He meant, “Get stuffed, bozo. I’m not interested.” It doesn’t matter how many amateurs you say you surround yourself with, you’re still sitting on the short bus. (Yes, the actors and directors have a skill set that is completely unrelated to scholarship.)

Your software is broken, kiddo. Don’t try to contribute to the Great Discussion, because you’ll only embarrass yourself.


Comic Book Review: The Big Lie

September 14, 2011

“Lies are like unwashed socks,” opens Rich Veitch’s new comic, The Big Lie. “They come in all sizes and stink to high heaven.” Take the stinker he just published, for instance.

The Big Lie is the story of Sandra Stratton, who works at the Large Hadron Collider in 2011 but travels back in time to the morning of 9/11 to rescue her husband, who was killed in the attacks. She materializes in the WTC subway, and opens with a pee joke:

This is the high point of the comic; it’s all downhill from there. Also, doesn’t it seem strange that they chose as their model a surprised, unbespectacled Desiree Schell?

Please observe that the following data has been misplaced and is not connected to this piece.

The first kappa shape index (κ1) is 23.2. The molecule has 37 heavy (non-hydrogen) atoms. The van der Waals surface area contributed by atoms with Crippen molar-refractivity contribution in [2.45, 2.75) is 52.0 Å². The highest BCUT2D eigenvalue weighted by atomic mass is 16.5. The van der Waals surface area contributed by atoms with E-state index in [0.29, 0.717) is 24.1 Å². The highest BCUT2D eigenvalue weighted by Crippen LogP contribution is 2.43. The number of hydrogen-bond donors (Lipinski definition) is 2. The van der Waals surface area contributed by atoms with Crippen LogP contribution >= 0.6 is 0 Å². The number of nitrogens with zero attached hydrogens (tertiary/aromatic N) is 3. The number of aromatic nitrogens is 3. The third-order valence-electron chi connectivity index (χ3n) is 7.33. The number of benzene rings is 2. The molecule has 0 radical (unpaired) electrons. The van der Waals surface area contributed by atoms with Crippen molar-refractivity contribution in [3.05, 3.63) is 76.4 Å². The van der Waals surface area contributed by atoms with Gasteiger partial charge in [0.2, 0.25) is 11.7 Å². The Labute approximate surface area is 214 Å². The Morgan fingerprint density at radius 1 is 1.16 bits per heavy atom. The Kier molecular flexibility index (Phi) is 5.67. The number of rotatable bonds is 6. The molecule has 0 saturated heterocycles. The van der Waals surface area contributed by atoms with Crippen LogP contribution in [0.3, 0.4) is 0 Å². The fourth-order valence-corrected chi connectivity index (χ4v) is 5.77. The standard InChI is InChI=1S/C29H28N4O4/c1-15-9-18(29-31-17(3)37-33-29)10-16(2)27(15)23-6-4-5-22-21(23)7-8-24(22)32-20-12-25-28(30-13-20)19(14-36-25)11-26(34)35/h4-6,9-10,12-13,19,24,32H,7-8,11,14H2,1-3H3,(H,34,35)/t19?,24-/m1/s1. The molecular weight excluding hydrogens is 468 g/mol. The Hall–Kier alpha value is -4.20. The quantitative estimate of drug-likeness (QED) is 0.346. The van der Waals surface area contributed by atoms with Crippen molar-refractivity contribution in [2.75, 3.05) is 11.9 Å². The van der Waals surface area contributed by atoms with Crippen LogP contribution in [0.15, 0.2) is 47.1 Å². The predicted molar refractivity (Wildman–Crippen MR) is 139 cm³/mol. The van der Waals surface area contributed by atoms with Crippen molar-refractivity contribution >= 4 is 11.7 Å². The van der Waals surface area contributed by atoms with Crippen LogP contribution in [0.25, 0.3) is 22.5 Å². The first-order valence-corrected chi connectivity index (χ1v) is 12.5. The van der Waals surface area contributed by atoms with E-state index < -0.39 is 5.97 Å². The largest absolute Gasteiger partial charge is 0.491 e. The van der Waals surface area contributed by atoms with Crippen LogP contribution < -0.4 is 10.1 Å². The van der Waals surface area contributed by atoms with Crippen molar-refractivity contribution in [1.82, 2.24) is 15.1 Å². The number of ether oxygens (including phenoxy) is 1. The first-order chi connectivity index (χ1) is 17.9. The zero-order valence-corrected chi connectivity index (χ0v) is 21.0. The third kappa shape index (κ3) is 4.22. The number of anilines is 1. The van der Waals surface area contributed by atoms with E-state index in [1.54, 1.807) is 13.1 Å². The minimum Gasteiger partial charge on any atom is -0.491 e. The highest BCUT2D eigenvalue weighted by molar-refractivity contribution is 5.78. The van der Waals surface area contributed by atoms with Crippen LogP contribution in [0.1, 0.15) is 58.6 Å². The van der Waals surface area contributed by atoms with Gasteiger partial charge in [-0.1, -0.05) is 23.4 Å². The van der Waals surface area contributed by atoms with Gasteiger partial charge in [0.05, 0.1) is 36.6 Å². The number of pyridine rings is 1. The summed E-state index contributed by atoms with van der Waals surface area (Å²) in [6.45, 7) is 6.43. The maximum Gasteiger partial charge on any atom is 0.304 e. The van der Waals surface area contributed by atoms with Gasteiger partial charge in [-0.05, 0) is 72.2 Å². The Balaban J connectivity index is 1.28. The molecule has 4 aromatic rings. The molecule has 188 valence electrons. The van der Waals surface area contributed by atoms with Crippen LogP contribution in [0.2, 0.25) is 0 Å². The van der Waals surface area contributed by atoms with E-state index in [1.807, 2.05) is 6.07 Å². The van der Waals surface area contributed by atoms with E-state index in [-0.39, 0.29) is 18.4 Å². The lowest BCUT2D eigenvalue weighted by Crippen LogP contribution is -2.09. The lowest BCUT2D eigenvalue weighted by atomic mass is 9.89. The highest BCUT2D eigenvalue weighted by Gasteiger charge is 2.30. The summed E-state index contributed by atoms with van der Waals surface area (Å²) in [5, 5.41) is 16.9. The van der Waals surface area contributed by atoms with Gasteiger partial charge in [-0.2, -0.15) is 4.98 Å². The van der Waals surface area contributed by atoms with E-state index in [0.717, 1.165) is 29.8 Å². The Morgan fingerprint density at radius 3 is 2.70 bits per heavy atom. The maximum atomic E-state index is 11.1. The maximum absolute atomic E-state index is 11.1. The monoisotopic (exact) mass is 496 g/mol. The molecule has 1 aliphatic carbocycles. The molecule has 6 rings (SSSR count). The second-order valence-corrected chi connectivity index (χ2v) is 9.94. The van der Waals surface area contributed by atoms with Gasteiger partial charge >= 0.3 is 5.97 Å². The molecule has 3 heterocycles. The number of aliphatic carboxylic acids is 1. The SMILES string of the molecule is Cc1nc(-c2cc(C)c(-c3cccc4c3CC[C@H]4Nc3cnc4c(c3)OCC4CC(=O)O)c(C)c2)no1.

Anyway, because of some quantum, Sandra has teleported back into the past, but because of some pesky tachyon entanglement miscalculation issues, she only has one hour to rescue her husband. But here’s how Veitch puts it:

Big spelling fail.

Carl’s at an early morning meeting, discussing, as best I can tell, the possibility of demolishing a real steel framed building in Iraq for Steven Spielberg. Really.

I had hopes for this comic book. Usually, when you encounter a truther in the wild of the Internet, you will be debated at and shown youtube videos. I thought that moving to a new medium would perhaps change this. So what does Desiree do when she sees her husband, Carl? SHE DEBATES HIM AND SHOWS HIM FECKING YOUTUBE VIDEOS!!


So they settle into a debate not unlike Plato’s Phaedrus, only populated by snarky douchebags. Take, for instance, the following exchange: